We're compelled to caution, again, against creating a single CI instance for all teams. While it's a nice idea in theory to consolidate and centralize Continuous Integration (CI) infrastructure, in reality we do not see enough maturity in the tools and products in this space to achieve the desired outcome. Software delivery teams which must use the centralized CI offering regularly have long delays depending on a central team to perform minor configuration tasks, or to troubleshoot problems in the shared infrastructure and tooling. At this stage, we continue to recommend that organizations limit their centralized investment to establishing patterns, guidelines and support for delivery teams to operate their own CI infrastructure.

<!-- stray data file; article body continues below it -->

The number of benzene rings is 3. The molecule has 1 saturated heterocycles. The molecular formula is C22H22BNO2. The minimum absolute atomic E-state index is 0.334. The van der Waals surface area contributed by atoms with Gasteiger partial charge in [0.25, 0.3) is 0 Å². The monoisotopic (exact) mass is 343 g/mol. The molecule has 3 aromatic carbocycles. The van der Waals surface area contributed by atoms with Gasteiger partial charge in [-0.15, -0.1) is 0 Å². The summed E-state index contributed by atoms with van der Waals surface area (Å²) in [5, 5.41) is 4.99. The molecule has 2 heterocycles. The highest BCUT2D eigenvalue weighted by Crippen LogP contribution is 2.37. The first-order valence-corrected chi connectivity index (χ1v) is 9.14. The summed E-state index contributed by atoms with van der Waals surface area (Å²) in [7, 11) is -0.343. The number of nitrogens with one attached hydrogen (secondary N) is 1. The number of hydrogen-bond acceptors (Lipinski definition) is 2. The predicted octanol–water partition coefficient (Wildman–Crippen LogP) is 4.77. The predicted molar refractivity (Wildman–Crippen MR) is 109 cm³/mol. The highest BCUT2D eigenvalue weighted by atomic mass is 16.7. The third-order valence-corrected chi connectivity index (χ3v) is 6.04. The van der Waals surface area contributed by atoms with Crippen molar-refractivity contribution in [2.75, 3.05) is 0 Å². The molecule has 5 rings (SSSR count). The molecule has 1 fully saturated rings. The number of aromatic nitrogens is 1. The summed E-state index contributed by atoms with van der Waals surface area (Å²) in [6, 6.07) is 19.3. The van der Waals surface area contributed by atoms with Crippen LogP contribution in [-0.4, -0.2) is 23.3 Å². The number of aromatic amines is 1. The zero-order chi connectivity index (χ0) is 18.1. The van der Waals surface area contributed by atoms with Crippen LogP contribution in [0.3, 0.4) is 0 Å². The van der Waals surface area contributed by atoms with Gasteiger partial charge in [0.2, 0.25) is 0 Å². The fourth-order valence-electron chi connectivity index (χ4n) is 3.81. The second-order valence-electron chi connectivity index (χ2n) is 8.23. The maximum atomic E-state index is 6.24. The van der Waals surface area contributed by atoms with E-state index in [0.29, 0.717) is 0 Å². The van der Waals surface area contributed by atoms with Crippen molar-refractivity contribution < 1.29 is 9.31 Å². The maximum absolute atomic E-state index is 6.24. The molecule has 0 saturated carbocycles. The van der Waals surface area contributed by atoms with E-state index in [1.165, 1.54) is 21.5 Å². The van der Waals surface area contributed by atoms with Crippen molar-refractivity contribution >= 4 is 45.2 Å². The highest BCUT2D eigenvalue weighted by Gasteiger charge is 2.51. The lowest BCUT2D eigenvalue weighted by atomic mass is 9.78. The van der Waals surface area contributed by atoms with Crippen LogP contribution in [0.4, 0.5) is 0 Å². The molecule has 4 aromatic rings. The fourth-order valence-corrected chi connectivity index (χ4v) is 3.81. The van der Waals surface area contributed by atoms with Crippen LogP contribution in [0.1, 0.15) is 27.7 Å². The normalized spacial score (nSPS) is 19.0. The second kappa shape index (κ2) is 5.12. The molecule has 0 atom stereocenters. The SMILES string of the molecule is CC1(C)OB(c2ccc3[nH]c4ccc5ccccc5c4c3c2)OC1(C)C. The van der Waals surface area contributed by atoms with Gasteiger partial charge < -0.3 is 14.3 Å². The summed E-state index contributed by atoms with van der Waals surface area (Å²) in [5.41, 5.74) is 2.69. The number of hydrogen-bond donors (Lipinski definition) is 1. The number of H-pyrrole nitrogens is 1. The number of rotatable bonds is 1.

There might be the impression that it's easier to manage a single CI (Continuous Integration) instance for all teams because it gives them a single configuration and monitoring point. But a bloated instance that is shared by every team in an organization can cause a lot of damage. We have found that problems like build timeouts, configuration conflicts and gigantic build queues appear more frequently. Having this single point of failure can interrupt the work of many teams. Carefully consider the trade-off between these pitfalls and having a single point of configuration. In organizations with multiple teams, we recommend having CI instances distributed by teams, with enterprise decisions based not on the single CI installation but on defining guidelines about the instances' selection and configuration.